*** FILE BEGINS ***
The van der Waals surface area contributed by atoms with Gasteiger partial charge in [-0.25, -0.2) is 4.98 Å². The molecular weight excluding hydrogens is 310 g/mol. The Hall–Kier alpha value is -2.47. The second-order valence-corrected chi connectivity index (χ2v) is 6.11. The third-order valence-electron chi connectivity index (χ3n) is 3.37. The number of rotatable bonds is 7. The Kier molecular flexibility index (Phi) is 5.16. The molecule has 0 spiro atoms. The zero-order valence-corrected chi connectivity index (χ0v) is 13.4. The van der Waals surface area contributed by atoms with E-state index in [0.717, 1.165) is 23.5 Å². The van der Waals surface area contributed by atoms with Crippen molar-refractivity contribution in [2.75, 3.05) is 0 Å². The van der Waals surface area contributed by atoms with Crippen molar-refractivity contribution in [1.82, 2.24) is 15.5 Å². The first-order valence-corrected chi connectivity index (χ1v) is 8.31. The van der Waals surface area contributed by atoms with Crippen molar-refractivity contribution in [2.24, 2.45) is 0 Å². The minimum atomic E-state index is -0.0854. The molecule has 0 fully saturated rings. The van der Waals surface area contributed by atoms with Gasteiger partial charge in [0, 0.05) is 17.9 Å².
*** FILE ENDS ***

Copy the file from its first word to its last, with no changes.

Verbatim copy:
The van der Waals surface area contributed by atoms with Gasteiger partial charge in [-0.25, -0.2) is 4.98 Å². The molecular weight excluding hydrogens is 310 g/mol. The Hall–Kier alpha value is -2.47. The second-order valence-corrected chi connectivity index (χ2v) is 6.11. The third-order valence-electron chi connectivity index (χ3n) is 3.37. The number of rotatable bonds is 7. The Kier molecular flexibility index (Phi) is 5.16. The molecule has 0 spiro atoms. The zero-order valence-corrected chi connectivity index (χ0v) is 13.4. The van der Waals surface area contributed by atoms with E-state index in [0.717, 1.165) is 23.5 Å². The van der Waals surface area contributed by atoms with Crippen molar-refractivity contribution in [2.75, 3.05) is 0 Å². The van der Waals surface area contributed by atoms with Crippen molar-refractivity contribution in [1.82, 2.24) is 15.5 Å². The first-order valence-corrected chi connectivity index (χ1v) is 8.31. The van der Waals surface area contributed by atoms with Crippen molar-refractivity contribution in [2.24, 2.45) is 0 Å². The minimum atomic E-state index is -0.0854. The molecule has 0 fully saturated rings. The van der Waals surface area contributed by atoms with Gasteiger partial charge in [0, 0.05) is 17.9 Å².